|Cathedrale Saint-Pons de Cimiez, exterior|
After leaving Beziers on Sunday, May 16 (Day 7 of the tour), we drove into the mountains to the town of Saint-Pons-de-Thomieres, to visit the Cathedrale Saint-Pons de Cimiez on our way to Carcassonne, perhaps the most extraordinary town in all of France (possibly next to Paris).
|Magnificent gilded baroque organ and inlaid marble walls,|
interior of Cathedrale Saint-Pons de Cimiez
The organ in the Cathedrale Saint-Pons de Cimiez is a baroque instrument, built in 1771 by Micot and Son; it was restored in the 1980s, but all the original features (pipes, casing, stops) have been retained. It is a magnificent looking organ and one of the oldest we have seen and heard. Although the exterior of the church has a simple Romanesque style, the interior is clearly baroque, with gilding and abundant inlaid marble on walls and fixtures.
|Michael Barone at the console, Saint-Pons|
From Saint-Pons, we drove on to the fairy-tale city of Carcassonne, which is one of my two favorite cities/towns in France, along with Strasbourg. The sky was overcast as we approached the city, so I couldn’t get a good, well-lit photo of the iconic walled medieval city. We visited three churches in the city.
|The medieval walled city of Carcasonne|
The first church was the Cathedrale Saint-Michel, which boasts two organs--a great organ and a choir organ--both built by Cavaille-Coll in the mid-19th century. The organist played some very dramatic pieces; intense sound filling the church, then some lighter pieces, perhaps improvisations, that included clear, enchanting tones of bells and cymbals. The church was very dark and musty, and they may have been doing some remodeling; I had to leave before the presentation was over because of a paroxysm of coughing in reaction to the dust, mold and incense that pervaded the interior space
|Organ, Cathedrale Saint-Michel|
The next church we visited was the Eglise Saint-Vincent, where I waited by the side for the others to come. I had left the other church before group members had played because the smell in the church was causing me to cough, sneeze, and wheeze. The rain had pretty much let up, and the sun came out briefly, but dark, ominous clouds covered it once again. This is another fortress-like church, but in the middle of the city. Again, the church had a great organ and a choir organ, originally built in the early 18th century, modified by Cavaille and Cavaille-Coll in the late 18th century, and then completely rebuilt by Puget in the 19th century. Several in the group played a Widor piece on this organ. The high notes had a very pure tone; the sound was mellow in the middle range, and the lower chords almost seemed to overwhelm the space. According to AB Culver, the reverberation was greater in this church than in any of the others we’d visited. So the combination of the organ and the space gave the music a very special sound and feel.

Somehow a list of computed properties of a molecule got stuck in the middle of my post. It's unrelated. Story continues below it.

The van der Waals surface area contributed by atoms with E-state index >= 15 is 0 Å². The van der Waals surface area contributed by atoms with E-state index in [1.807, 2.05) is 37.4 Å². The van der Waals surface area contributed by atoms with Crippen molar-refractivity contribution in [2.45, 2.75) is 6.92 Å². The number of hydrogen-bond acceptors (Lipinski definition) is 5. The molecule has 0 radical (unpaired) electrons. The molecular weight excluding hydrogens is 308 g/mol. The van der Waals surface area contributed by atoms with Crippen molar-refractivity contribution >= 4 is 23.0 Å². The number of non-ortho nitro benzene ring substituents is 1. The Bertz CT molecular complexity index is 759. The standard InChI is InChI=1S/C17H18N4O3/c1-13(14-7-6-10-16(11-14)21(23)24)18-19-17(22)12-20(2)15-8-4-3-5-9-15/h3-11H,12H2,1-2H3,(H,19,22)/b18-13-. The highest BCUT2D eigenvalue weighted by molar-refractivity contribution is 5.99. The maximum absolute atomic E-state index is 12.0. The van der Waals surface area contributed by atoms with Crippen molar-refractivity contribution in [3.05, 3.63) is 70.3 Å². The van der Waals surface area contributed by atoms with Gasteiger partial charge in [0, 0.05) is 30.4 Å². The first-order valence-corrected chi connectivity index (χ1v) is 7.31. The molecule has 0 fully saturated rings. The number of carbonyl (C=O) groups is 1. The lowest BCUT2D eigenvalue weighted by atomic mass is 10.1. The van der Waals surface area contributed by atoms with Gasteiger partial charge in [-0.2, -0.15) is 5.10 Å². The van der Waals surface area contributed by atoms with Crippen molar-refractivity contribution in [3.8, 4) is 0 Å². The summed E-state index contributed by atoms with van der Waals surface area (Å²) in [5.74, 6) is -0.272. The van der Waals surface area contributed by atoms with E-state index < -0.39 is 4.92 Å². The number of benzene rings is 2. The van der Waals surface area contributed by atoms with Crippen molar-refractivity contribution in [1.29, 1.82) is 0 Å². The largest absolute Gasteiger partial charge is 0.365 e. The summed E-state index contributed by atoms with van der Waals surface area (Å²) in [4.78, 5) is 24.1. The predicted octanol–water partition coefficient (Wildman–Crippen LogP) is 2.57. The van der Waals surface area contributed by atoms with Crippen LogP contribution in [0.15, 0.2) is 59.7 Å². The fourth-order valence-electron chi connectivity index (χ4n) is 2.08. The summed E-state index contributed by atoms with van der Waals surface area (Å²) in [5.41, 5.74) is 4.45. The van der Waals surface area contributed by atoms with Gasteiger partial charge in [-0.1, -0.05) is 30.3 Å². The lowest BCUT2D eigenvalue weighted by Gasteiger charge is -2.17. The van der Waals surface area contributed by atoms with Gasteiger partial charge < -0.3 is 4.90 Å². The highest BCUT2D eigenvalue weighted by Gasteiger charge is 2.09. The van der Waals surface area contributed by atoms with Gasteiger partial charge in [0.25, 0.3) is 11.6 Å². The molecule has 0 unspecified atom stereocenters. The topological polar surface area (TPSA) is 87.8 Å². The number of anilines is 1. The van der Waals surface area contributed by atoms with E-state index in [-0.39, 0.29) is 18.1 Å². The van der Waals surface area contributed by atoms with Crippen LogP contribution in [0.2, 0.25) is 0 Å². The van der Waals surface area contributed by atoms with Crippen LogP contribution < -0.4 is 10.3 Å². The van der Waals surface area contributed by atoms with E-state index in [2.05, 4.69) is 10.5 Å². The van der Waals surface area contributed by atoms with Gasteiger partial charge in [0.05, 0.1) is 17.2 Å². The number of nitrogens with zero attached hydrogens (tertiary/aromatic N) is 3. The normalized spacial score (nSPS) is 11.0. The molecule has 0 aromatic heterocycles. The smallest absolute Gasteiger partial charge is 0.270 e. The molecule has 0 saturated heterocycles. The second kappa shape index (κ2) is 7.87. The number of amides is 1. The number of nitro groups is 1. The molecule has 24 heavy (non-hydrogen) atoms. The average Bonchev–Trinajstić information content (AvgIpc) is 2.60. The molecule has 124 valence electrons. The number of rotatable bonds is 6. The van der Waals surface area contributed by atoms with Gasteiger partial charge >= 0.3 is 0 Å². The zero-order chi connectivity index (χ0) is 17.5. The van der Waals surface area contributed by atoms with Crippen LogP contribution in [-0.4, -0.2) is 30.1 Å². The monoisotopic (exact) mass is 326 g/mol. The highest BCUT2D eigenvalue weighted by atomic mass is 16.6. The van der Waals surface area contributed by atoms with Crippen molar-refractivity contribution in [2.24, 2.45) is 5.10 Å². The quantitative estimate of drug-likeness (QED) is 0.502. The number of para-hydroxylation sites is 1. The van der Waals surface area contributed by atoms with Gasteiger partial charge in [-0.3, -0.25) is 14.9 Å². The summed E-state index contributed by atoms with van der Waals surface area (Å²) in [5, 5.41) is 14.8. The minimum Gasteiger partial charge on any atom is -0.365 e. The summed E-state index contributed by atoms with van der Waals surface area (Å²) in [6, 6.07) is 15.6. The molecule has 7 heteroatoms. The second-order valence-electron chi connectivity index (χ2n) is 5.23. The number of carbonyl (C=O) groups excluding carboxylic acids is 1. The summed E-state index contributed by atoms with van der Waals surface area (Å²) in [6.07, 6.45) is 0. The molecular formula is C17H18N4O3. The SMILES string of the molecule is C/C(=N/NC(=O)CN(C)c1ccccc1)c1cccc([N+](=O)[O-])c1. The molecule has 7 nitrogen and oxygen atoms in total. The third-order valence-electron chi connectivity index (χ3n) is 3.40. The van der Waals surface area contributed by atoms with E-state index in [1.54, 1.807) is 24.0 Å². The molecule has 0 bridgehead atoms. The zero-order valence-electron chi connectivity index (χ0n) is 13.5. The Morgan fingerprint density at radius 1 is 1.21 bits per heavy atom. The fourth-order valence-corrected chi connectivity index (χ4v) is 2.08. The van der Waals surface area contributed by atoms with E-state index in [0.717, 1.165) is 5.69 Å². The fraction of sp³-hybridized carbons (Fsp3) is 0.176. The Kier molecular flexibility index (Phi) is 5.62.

|Beautiful stained glass windows in the |
Finally, we went into the walled city of Carcassonne itself. There the church was the Basilique Saint-Nazaire, whose original organ was built in 1637. It has been overhauled and restored several times since then by notable organ builders. The sound of the organ was good, but not as dramatic or melodic or versatile as some of the other instruments we’ve heard so far. The church was very dark inside, so I didn’t get a decent picture of the organ, but I did manage to get good potos of stained glass windows in this church and the previous one. Walking up and down the city's narrow passageways with a few others in the group, I took as many photos of the city as I could before dark set in. It touched my deepest sense of self and personal continuity as I relived--in memory and imagination--my other trip to Carcassonne in 1957, more than a half century ago.
|Striking stained-glass windows, |
Basilique Saint-Nazaire, Carcasonne
|The magic city of Carcasonne, twilight|